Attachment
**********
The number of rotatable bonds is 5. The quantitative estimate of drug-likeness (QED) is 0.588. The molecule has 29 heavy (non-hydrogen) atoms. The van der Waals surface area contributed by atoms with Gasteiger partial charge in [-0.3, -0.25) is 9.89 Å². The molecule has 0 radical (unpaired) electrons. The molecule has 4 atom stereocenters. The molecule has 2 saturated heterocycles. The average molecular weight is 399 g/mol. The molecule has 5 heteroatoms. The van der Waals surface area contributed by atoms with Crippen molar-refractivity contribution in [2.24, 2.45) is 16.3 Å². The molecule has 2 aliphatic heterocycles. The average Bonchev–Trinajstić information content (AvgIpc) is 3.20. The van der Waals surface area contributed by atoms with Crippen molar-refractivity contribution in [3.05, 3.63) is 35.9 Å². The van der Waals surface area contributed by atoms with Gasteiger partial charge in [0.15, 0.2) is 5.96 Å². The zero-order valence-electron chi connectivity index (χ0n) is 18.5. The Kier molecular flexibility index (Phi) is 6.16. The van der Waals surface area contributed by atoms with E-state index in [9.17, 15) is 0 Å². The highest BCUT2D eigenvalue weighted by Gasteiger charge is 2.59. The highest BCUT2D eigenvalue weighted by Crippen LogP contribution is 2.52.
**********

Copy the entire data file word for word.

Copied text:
The number of rotatable bonds is 5. The quantitative estimate of drug-likeness (QED) is 0.588. The molecule has 29 heavy (non-hydrogen) atoms. The van der Waals surface area contributed by atoms with Gasteiger partial charge in [-0.3, -0.25) is 9.89 Å². The molecule has 0 radical (unpaired) electrons. The molecule has 4 atom stereocenters. The molecule has 2 saturated heterocycles. The average molecular weight is 399 g/mol. The molecule has 5 heteroatoms. The van der Waals surface area contributed by atoms with Crippen molar-refractivity contribution in [2.24, 2.45) is 16.3 Å². The molecule has 2 aliphatic heterocycles. The average Bonchev–Trinajstić information content (AvgIpc) is 3.20. The van der Waals surface area contributed by atoms with Crippen molar-refractivity contribution in [3.05, 3.63) is 35.9 Å². The van der Waals surface area contributed by atoms with Gasteiger partial charge in [0.15, 0.2) is 5.96 Å². The zero-order valence-electron chi connectivity index (χ0n) is 18.5. The Kier molecular flexibility index (Phi) is 6.16. The van der Waals surface area contributed by atoms with E-state index in [9.17, 15) is 0 Å². The highest BCUT2D eigenvalue weighted by Gasteiger charge is 2.59. The highest BCUT2D eigenvalue weighted by Crippen LogP contribution is 2.52.